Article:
For the next stage of my research project, I'm reading about qualitative research methods. There's something very common-sense about the notion that we can't find out anything about the process of meaning-making and interpretation except by participating, observing, and flexibly adapting one's investigation as the picture emerges.
But the literature on this methodology reveals why it must be carefully justified. The human being is both the object of study (in other words, the objects are in themselves subjects) and the tool being used in the study (the researcher is also a human being). This confuses the careful delineation of object, observer, and instrument that might be considered basic to the scientific method.
What's clear, though, is that the inquirer's self-insertion into the process of inquiry is the only way to discover previously unseen aspects of the problem at hand. Some questions about human experience can't be completely specified before observation begins. Instead, the shape of the question and answer alike emerge as the investigation proceeds.
One way to think about this process would be as the uncovering of the unarticulated or as-yet unformed meanings. Many qualitative researchers are hoping to find out what their subjects don't fully know -- the structures that underlie their conscious meanings. That's certainly true of my project. It's not that I want to put myself in a superior position to my subjects; it's that I want to have a broader view based on seeing them in all their variation and similarity, and a deeper view based on a dual role as participant and observer.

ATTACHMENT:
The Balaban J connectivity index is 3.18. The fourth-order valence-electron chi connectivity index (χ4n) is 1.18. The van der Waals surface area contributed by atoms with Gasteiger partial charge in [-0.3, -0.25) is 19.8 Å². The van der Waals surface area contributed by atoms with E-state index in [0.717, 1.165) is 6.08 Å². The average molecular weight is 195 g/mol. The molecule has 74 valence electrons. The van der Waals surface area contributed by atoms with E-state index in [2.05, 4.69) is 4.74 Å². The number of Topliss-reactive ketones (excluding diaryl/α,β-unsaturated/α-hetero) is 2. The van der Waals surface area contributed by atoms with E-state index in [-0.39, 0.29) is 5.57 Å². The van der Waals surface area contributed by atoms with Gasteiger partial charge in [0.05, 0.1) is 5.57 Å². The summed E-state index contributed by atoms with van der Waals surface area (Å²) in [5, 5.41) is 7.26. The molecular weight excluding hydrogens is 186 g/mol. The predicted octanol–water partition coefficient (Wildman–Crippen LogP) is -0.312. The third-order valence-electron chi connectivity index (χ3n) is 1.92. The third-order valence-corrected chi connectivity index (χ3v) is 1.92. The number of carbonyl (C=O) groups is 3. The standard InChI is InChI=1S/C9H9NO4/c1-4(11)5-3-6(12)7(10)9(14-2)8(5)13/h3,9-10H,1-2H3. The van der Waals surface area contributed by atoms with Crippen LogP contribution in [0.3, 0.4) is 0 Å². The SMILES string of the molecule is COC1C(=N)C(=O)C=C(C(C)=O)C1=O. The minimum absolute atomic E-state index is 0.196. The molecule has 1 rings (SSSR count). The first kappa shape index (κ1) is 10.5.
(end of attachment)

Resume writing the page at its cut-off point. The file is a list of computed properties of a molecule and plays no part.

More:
To me, there is nothing more powerful in scholarship than bringing what is implicit -- present as a structure for thinking, but unthought in itself -- into full view. Being able to think through something that before simply limited or channelled thought is the most powerful consequence of being educated. If we're lucky, we get this training and practice at the same time we get the more common form of education, which is turning what starts as explicit into an implicit way of being. This is what happens in disciplinary training, as we take structures that are presented as fully conscious chunks of content and process, and transform them by constant use into a set of lenses through which the world appears shaped already into disciplinarily-convenient forms and categories.
When the two forms of learning -- implicit to explicit, and explicit to implicit -- inform each other in a single inquiry, we are in the most profound realm of interdisciplinarity. That's what I'm hoping to emphasize in my project, although I've thought less about the latter, discipline-specific contribution. Now that the chiasmus is formulated, though, perhaps an appreciation of that side will emerge more clearly.